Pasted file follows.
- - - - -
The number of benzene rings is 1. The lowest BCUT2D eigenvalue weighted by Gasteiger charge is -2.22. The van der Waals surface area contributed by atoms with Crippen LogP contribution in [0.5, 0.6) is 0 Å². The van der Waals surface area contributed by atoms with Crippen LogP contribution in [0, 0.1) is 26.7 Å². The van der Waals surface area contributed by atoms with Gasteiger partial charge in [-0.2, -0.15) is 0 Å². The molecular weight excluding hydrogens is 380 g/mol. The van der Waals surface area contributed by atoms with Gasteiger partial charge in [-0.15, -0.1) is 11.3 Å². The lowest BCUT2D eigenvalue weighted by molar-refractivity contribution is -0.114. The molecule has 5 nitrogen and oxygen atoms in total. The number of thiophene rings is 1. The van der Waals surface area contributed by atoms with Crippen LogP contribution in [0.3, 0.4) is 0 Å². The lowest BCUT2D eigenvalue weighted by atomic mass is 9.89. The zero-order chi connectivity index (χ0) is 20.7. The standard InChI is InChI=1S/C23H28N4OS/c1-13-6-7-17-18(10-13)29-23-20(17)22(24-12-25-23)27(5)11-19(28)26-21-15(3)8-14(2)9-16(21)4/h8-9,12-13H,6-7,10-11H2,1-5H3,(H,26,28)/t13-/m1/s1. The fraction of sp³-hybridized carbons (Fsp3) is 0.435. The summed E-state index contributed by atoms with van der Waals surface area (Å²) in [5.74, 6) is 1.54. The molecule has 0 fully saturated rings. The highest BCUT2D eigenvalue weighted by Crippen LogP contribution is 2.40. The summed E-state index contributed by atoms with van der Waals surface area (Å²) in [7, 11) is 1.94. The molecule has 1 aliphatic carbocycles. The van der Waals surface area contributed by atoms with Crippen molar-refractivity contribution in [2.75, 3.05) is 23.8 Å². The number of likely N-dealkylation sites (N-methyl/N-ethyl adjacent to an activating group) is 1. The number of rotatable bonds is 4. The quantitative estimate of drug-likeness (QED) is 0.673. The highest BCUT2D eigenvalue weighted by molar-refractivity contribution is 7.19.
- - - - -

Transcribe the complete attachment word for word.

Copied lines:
The number of benzene rings is 1. The lowest BCUT2D eigenvalue weighted by Gasteiger charge is -2.22. The van der Waals surface area contributed by atoms with Crippen LogP contribution in [0.5, 0.6) is 0 Å². The van der Waals surface area contributed by atoms with Crippen LogP contribution in [0, 0.1) is 26.7 Å². The van der Waals surface area contributed by atoms with Gasteiger partial charge in [-0.2, -0.15) is 0 Å². The molecular weight excluding hydrogens is 380 g/mol. The van der Waals surface area contributed by atoms with Gasteiger partial charge in [-0.15, -0.1) is 11.3 Å². The lowest BCUT2D eigenvalue weighted by molar-refractivity contribution is -0.114. The molecule has 5 nitrogen and oxygen atoms in total. The number of thiophene rings is 1. The van der Waals surface area contributed by atoms with Crippen LogP contribution in [0.3, 0.4) is 0 Å². The lowest BCUT2D eigenvalue weighted by atomic mass is 9.89. The zero-order chi connectivity index (χ0) is 20.7. The standard InChI is InChI=1S/C23H28N4OS/c1-13-6-7-17-18(10-13)29-23-20(17)22(24-12-25-23)27(5)11-19(28)26-21-15(3)8-14(2)9-16(21)4/h8-9,12-13H,6-7,10-11H2,1-5H3,(H,26,28)/t13-/m1/s1. The fraction of sp³-hybridized carbons (Fsp3) is 0.435. The summed E-state index contributed by atoms with van der Waals surface area (Å²) in [5.74, 6) is 1.54. The molecule has 0 fully saturated rings. The highest BCUT2D eigenvalue weighted by Crippen LogP contribution is 2.40. The summed E-state index contributed by atoms with van der Waals surface area (Å²) in [7, 11) is 1.94. The molecule has 1 aliphatic carbocycles. The van der Waals surface area contributed by atoms with Crippen molar-refractivity contribution in [2.75, 3.05) is 23.8 Å². The number of likely N-dealkylation sites (N-methyl/N-ethyl adjacent to an activating group) is 1. The number of rotatable bonds is 4. The quantitative estimate of drug-likeness (QED) is 0.673. The highest BCUT2D eigenvalue weighted by molar-refractivity contribution is 7.19.